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Good morning ladies & gents,

I have a 1.25" Orion Ultrablock Narrowband filter - which in all honesty doesn't get that much use - not too keen on the green on some DSO's.  Although does make it easier to find them in the first place!

Now I'm looking at getting the Lumicon UHC Filter 2" or would another Orion Ultrablock Narrowband Filter 2" be better suited as I live in a small town (with street lights) where I do most of my observing and only occasionally do I go to Wimbleball lake (a nearby dark sky site in the UK).

Thanks in advance.

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The Lumicon UHC is very highly regarded, but the Orion Ultrablock is as well, so if it were me, I wouldn't worry which I had.

The 2" versions of these work the same way as the 1.25" ones, except of course the 2" fits 2" eyepieces, like the ES 28mm in your equipment list.

All of these nebula filters work better on some deep sky objects than others, so if there's not much improvement on one target, another object may show some, or perhaps dramatic improvement.

If you live in a small town in Somerset, then rejoice, even if you do have a few streetlights :smiley:

Regards, Ed.

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Hi Spoony, I would recommend the Lumicon UHC filter, a great versatile filter in my opinion.  You can also use 2" filters with 1.25" ep's, you just need to screw it onto a 2" to 1.25" adaptor and use it that way.  All my filters are 2" but I used to have both before the penny dropped!

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Excellent tip and thanks for recommending the Lumicon UHC filter.

Just trying to find one to buy - Telescope House sold out... :S

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I have the Lumicon 2 inch Deep Sky filter which according to the write-ups is more for a place with some light polution though are regarded to work best in dark sites. I am going to order a Lumicon or Astronomik UHC next month ( spent enough this month), I think which you choose is not an issue.

I am very impressed with the views the Deep Sky Filter offers, it makes nebulae easier to see but I can't really see that is shows more but I am still making tests.

Alan

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I cannot talk about the lumicon, but I have the astronomik and they are excellent filters. 

In my limited experience, I found that an UHC works better under a dark sky, compared to the OIII which works nicely also under light polluted skies. 

However, at least with my set up, I found that the UHC can work really well under light polluted sky if I decrease the exit pupil. 

Filters are quite interesting.. you need to try a few combination (filter+ep) and on different objects for learning how/when to use them.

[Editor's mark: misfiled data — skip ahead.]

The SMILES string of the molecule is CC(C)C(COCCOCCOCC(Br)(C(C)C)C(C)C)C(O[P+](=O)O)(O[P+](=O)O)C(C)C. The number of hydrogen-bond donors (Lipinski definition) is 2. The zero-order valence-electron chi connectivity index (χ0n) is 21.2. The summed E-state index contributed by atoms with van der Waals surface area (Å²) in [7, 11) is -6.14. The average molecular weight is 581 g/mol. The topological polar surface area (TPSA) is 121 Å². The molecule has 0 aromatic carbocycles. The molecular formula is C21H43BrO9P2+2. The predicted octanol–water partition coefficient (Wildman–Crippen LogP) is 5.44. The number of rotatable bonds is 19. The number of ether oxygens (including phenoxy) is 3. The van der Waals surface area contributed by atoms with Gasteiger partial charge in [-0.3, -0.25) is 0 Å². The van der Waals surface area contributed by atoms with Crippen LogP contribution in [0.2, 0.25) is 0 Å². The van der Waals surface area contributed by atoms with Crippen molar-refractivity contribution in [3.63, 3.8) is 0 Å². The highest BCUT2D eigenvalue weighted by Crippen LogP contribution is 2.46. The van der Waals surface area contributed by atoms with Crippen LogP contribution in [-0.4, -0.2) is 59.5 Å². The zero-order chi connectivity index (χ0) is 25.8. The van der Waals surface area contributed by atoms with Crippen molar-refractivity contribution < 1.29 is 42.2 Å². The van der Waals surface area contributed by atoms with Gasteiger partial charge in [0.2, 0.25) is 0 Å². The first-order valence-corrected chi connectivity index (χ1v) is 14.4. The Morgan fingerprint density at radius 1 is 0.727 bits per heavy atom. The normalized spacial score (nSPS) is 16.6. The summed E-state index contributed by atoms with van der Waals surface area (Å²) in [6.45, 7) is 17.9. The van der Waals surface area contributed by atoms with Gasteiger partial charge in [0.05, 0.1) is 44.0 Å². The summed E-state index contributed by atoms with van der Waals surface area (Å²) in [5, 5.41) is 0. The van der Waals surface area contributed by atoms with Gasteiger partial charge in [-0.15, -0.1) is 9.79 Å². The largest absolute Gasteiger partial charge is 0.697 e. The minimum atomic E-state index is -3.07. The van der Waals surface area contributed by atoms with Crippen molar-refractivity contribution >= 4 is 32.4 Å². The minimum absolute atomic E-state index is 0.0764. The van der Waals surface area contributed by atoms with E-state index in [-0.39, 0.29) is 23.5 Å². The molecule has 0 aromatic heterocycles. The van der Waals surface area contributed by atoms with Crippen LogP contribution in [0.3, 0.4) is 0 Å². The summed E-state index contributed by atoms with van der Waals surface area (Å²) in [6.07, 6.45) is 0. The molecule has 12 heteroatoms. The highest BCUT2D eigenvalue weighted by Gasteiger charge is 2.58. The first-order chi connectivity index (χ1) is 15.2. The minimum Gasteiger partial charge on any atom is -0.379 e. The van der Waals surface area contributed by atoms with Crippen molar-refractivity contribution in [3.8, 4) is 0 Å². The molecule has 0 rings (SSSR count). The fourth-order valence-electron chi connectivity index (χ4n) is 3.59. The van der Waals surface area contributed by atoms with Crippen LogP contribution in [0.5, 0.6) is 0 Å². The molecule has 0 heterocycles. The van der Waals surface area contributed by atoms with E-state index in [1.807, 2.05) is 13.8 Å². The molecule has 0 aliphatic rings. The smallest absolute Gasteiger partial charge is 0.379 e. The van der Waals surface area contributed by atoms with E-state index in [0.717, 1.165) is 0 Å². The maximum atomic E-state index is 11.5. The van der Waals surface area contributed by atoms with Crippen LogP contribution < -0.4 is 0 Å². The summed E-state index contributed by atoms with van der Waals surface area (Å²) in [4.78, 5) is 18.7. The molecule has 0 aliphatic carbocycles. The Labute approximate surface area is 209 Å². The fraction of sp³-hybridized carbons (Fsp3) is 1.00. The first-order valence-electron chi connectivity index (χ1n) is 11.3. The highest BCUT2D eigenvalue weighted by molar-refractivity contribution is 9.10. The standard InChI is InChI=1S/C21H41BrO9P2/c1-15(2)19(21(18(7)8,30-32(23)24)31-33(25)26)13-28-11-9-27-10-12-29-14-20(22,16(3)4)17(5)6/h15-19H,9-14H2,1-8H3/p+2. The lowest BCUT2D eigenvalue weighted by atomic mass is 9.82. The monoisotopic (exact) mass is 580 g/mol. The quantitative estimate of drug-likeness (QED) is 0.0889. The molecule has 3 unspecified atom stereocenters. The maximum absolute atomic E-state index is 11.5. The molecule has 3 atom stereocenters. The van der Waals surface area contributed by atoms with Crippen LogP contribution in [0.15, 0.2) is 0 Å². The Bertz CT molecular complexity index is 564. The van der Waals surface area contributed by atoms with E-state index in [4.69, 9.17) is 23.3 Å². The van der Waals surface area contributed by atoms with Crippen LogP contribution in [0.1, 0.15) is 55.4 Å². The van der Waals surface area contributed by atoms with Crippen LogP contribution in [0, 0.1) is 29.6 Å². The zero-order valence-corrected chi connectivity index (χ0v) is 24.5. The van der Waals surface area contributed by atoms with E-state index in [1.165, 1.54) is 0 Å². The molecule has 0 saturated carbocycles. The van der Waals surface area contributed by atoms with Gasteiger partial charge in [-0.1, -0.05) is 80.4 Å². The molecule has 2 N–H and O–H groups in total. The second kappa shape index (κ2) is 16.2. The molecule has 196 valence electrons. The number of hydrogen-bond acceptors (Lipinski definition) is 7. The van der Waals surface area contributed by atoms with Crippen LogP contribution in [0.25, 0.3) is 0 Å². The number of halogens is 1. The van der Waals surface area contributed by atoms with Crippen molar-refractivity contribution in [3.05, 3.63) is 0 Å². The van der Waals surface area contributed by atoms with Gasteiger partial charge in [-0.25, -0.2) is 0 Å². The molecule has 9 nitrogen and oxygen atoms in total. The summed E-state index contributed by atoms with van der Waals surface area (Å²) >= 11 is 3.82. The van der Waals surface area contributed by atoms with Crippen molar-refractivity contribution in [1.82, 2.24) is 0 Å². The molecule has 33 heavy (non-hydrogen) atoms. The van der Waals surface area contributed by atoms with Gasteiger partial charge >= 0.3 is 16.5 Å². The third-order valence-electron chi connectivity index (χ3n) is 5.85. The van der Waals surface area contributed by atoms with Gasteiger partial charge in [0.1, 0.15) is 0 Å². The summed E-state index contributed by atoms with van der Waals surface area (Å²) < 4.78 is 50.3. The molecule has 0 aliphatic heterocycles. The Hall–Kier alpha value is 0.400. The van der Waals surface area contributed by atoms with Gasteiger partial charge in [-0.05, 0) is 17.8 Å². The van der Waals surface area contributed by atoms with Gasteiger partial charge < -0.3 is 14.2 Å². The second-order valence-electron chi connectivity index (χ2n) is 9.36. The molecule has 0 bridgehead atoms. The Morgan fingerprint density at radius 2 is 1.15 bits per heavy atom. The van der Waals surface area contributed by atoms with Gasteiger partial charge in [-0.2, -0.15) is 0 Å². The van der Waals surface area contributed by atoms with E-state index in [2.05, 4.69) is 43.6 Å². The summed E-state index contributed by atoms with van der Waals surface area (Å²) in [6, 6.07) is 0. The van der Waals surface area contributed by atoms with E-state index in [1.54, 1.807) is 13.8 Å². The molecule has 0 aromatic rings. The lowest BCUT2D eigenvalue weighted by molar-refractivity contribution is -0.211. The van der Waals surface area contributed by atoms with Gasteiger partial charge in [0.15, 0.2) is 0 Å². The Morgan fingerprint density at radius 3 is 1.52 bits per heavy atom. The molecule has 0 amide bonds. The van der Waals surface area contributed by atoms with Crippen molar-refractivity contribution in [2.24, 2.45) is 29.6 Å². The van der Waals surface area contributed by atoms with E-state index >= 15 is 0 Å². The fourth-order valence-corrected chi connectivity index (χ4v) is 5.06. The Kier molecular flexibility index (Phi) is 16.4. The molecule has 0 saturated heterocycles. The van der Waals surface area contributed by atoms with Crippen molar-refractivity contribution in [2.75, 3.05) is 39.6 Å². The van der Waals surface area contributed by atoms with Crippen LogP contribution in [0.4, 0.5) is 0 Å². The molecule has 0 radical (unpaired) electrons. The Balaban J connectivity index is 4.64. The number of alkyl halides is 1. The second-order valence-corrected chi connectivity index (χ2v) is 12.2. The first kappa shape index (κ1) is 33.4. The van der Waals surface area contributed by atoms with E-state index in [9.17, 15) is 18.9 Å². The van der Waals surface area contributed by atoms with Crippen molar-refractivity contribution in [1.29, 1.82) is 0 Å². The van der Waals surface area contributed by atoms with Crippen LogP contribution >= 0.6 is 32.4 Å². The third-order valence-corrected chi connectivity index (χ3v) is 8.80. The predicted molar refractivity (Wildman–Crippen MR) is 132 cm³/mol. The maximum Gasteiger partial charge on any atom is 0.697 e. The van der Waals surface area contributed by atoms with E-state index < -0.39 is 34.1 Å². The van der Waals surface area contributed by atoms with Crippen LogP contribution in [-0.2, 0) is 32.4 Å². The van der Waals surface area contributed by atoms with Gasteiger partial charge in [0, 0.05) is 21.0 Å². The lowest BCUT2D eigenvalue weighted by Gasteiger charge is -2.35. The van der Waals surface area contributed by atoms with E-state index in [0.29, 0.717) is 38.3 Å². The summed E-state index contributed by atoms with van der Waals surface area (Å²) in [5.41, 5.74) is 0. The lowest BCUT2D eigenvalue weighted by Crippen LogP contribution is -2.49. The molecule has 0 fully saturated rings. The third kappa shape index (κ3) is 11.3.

Piero

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You might look into whether or not the objects you are looking at could be better viewed using a different type of filter, rather than just a different brand. Here's a link to the best articles detailing what filters perform the best on numerous DSO's:

http://www.prairieastronomyclub.org/?s=Filter

Take a look at them all. It's an excellent site. I have one of these articles on my wall.

Clear & Dark Skies,

Dave - a confirmed Filter-Nut.

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Good link Dave. This article kept me on the straight and narrow for my filter buying and, once I had twigged that they were viewing from lovely dark sites, I found their observations pretty spot on.

Paul

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Dave,

Thanks for that link I have book marked it, I used to have it but have just changed computer. This is a rather expensive option but a little less than a top quality filter, The Deep Sky Atlas from Cambridge Press gives some excellent information on filter use on a object by object basis, if you have a spare 70 quid it is money well spent in my books, pun intended.

It is very much a if you saw it you would want one atlas :evil: .

Alan

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Those articles by David Knisely are very useful in understanding and selecting filters :smiley:

I've never quite understood why he  didn't mention the Astronomik O-III filter as that one is a cracking tool I reckon. I currently have the Lumicon O-III and the Omega DGM NBP filters which are David's "picks" in the UHC and O-III catergories and early indications are very favourable  :smiley:

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Though I have an Astronomik 2 inch I think I am going to keep an eye open for the same in the Lumicon just to see if there is a difference, on the Viel Nebula the Astronomik is superb. I have to say that until I got the Deep Sky atlas I didn't know how many other targets benifit from OIII filters, even saw some of the Rosette nebula the other night though not strongly. The thing I like about the OIII I have is you can still see background stars well.

Alan

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